if you are waiting to measure approach until you have full load then you are missing a lot of information.
chiller is running at 50% RLA and the evaporator approach is at 1F...good or bad?
if you can't judge it until the chiller is at full load then you are not giving a clear picture to the customer...btw...good...why? well, we know that approach temperatures go up with load. if the chiller is at 50% and 1F approach, then it will most likely be ok when it loads up to 100%...it may get as high as 4-5F in this case.
chiller is running at 50% RLA and the evaporator approach is at 5F...good or bad?
since we know that the approach is going to go up when it loads up, then we know that this chiller is going to probably have a 8-10F approach at 100%...this is bad, however, we know this long before the chiller is at 100% and we can take action to prevent this.
know how to read your approaches!
"Mother" is the name for God on the lips and hearts of children....The Crow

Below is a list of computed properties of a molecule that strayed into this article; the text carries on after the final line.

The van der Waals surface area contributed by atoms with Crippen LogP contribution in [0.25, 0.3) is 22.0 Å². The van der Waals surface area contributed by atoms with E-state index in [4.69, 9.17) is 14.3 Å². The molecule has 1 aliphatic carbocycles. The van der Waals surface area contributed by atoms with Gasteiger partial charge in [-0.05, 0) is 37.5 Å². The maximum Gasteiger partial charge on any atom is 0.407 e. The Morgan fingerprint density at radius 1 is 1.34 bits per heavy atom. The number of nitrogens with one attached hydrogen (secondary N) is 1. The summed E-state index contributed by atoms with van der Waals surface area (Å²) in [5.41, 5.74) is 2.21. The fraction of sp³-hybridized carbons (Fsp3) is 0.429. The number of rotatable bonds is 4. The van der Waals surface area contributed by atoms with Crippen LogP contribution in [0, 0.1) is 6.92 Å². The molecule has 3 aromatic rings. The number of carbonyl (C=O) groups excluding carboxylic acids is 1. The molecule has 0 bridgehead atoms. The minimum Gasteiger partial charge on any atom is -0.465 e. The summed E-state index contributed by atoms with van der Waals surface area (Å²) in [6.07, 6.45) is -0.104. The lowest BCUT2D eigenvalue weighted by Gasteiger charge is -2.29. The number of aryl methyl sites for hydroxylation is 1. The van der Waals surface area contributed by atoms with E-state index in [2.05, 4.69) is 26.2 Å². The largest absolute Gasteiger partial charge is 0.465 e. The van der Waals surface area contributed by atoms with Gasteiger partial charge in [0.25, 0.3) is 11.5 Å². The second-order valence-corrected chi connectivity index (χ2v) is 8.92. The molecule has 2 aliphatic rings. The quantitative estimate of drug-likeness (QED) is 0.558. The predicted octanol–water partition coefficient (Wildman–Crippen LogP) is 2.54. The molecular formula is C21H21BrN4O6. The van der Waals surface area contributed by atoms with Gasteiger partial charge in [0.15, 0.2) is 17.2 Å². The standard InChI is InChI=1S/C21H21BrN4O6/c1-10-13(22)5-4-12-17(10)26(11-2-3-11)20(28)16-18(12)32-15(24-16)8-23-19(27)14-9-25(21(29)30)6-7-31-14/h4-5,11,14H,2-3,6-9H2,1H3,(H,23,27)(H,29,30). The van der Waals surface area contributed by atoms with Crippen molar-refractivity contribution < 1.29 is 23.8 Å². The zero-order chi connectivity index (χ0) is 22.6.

Will be a good post. To discus about the aproach. Due the aproach is defined by the machine design is not the same aproach for a 19xl , 19dh,dk , cvhe etc . From my stand point of view. If you don't have the design sheet of the chiller you only make asumptions .
With new and old technology you can load manually to full load the machine , I don't know if any. General rule of the aproach. Under unload .
If exist I would like to know where cand find that information.
Thanks for share information
I approach that remark
The evaporator approach will depend on the number of passes through the chiller barrel, the more times the water shoots through the tubes the lower the approach. Typical Trane PCV, CVHA were 2-3 pass evap with a 2 pass cond. If your condenser is clean your condenser approach should only be 2*-4*F, my guess would be fouled tubes with a 15*F condenser approach or as said before a rusted out division plate
Once in a while everything falls into place and I am able to move forward, most of the time it just falls all over the place and I can't go anywhere-GEO